Coronel, 31, a dual U.S.-Mexican citizen, agreed to cooperate with U.S. prosecutors and admitted to three federal counts: conspiracy to commit money laundering; conspiracy to aid and abet the distribution of heroin, cocaine, marijuana and methamphetamines for importation into the United States with Guzmán’s Sinaloa Cartel; and engaging in transactions that had the effect of evading sanctions on her husband.
In signed plea papers, Coronel acknowledged that the government could show she communicated Guzmán’s orders for his successful 2015 tunnel prison escape to three of Guzmán’s sons and a fourth alleged co-conspirator.
She acknowledged evidence showing that at her husband’s direction, she received five bulk cash deliveries totaling $1 million in heroin proceeds owed to Guzmán from a man she knew as “Cleto,” according to plea papers. She delivered some of the money through intermediaries to Mexico’s maximum security Altiplano prison to arrange for favorable prison conditions and facilitate the escape, the documents state.
Coronel was aware of her husband’s cartel role from the outset of her marriage and benefited from direct monetary support, residences and rent-producing commercial and residential properties bought with drug proceeds, she acknowledged.
She also agreed the government could show that her husband used her to deliver messages to cartel associates, helping him in this manner to maintain control of the organization and continue to smuggle drugs into the United States while he was imprisoned.
U.S. District Judge Rudolph Contreras ordered Coronel to remain detained, pending sentencing Sept. 15, after telling the defendant that prosecutors agreed to recommend leniency if she cooperates but that he was not bound by any such request.
A plea agreement otherwise estimates a sentencing range of nine to 11 years in prison under advisory federal guidelines.
Coronel and the couple’s mythologized marriage gained notoriety during her husband’s trial in federal court in Brooklyn in 2019, which she attended daily, at times blowing kisses to her husband from a reserved second-row seat. She cut a glamorous figure in stiletto heels and oversize sunglasses.
Guzmán was sentenced to life in prison that July.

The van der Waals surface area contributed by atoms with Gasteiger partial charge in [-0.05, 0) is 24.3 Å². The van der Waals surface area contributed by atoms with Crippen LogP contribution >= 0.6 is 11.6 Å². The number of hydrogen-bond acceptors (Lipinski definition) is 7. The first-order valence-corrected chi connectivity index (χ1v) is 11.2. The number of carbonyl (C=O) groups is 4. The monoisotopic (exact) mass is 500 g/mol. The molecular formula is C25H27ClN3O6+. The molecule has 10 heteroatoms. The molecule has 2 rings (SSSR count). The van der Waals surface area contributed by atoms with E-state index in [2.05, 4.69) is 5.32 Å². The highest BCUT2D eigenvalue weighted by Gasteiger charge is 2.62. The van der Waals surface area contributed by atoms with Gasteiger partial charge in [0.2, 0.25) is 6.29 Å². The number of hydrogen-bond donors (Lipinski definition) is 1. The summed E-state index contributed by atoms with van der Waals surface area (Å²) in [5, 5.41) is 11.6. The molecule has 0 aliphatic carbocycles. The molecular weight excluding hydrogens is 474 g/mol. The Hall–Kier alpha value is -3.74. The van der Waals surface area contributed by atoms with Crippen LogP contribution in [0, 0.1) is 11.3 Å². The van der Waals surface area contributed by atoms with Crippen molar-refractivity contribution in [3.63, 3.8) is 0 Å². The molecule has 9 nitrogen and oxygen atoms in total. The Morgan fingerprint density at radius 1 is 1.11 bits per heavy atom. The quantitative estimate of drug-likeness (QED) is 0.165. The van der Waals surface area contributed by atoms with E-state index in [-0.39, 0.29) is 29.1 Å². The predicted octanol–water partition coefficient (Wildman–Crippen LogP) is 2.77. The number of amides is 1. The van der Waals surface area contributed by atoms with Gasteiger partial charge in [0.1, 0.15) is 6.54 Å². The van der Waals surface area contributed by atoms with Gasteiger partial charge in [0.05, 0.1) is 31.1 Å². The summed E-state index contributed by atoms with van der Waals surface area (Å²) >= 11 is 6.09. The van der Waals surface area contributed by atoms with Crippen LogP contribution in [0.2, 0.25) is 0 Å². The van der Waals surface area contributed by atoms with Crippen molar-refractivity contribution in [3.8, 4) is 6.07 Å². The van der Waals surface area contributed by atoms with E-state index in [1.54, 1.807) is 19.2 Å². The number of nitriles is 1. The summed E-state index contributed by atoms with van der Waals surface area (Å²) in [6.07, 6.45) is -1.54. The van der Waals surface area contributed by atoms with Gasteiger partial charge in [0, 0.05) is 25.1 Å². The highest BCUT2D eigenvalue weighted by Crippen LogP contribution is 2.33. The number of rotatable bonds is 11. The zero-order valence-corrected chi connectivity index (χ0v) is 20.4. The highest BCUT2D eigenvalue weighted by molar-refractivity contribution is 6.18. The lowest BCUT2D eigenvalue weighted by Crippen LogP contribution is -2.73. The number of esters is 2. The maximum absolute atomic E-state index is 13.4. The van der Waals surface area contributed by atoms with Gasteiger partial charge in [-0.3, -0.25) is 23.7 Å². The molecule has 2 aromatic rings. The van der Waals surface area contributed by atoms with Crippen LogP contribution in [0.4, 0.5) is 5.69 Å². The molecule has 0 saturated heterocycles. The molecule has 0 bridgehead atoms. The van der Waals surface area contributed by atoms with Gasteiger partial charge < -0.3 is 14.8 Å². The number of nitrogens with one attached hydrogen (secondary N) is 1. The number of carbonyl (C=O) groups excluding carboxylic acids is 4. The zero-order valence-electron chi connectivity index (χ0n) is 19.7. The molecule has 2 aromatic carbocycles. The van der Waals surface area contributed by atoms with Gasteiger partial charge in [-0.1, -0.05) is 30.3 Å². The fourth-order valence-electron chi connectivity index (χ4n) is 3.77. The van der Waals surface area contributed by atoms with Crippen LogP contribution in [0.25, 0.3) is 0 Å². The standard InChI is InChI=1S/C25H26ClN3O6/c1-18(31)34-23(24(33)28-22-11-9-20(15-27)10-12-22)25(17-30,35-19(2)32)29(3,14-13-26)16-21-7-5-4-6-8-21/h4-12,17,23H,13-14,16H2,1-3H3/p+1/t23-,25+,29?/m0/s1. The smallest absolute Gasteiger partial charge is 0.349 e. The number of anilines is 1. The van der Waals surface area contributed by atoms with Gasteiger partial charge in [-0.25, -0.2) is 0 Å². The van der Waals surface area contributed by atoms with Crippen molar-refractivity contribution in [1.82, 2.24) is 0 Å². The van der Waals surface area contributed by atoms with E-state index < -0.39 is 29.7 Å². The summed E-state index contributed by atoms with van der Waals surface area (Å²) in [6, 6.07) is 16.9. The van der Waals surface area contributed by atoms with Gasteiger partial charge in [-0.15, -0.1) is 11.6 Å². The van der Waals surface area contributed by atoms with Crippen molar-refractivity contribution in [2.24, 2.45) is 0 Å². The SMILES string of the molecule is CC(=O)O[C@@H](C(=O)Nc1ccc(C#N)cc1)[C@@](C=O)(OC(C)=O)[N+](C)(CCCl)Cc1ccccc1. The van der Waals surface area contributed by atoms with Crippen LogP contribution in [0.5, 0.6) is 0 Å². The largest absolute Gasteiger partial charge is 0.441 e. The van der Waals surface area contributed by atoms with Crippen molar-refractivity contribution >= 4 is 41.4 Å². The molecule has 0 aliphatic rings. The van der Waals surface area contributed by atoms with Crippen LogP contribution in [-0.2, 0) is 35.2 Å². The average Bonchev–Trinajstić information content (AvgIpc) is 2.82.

Coronel was arrested Feb. 23 at Dulles International Airport in Virginia and has been jailed without bond.
In Mexico, Coronel projected the image of an untouchable figure, despite her links to the world’s most notorious drug trafficker.
She made an appearance on the VH1 reality series “Cartel Crew” and was nicknamed “the Kardashian of Sinaloa.” She launched a clothing line in her husband’s name. On her Instagram account, she posed for a photo wearing a gold crown. In television interviews, she described her romance with Guzmán. “He won me over with kindness, and with his manners,” she said in one.
“I am not aware that he deals drugs. I’m in love with him,” she said in another.
Coronel grew up in Sinaloa state, the traditional heart of Mexico’s illegal drug industry, but she was born in California, making her a U.S. citizen. She slipped over the border in 2011 to give birth to the couple’s twin daughters, María Joaquina and Emali, in a Los Angeles County hospital.
Coronel is a former beauty queen who was introduced at age 17 to El Chapo, then 49. She is the daughter of Inés Coronel Barreras, a Sinaloa cartel lieutenant later sentenced to prison for trafficking drugs and firearms. Her uncle, Ignacio “Nacho” Coronel, was at one time a partner of El Chapo’s.
Coronel says that when she met her future husband, she had no idea he was involved in drug trafficking, and she continued to maintain his innocence for years. Guzmán’s Sinaloa Cartel played a major role in the violence that has left more than 300,000 Mexicans dead over the past 15 years. But in a 2016 interview with Telemundo, his wife said that “of course he is not violent.”
Prosecutors said her husband periodically messaged her while he was on the run from Mexican authorities and allegedly referred to the logistics of drug trafficking.
Charging papers allege that beginning in about 2007 — when she turned 18 and married Guzmán — Coronel conspired with others to transport illegal narcotics, mostly marijuana, into the United States in amounts that foreseeably exceeded quantities set by federal statute as punishable by at least 10 years and up to life in prison for first offenders.
Her conduct allegedly continued at least until her husband’s extradition to the United States on Jan. 19, 2017, the charges state.
Coronel allegedly committed the money laundering conspiracy and property transaction offenses between 2007 and about Dec. 3, 2019, or approximately 10 months after her husband’s conviction and trial and 15 days after she appeared speaking aboard a yacht in a U.S. reality cable television show about mafia families.
U.S. prosecutor Anthony Nardozzi said Coronel acknowledged the government could show that she controlled and derived rental income from commercial and residential properties owned by her husband. U.S. citizens are barred by federal law from certain financial transactions with government-designated drug kingpins.
Kevin Sieff and Mary Beth Sheridan in Mexico City contributed to this report.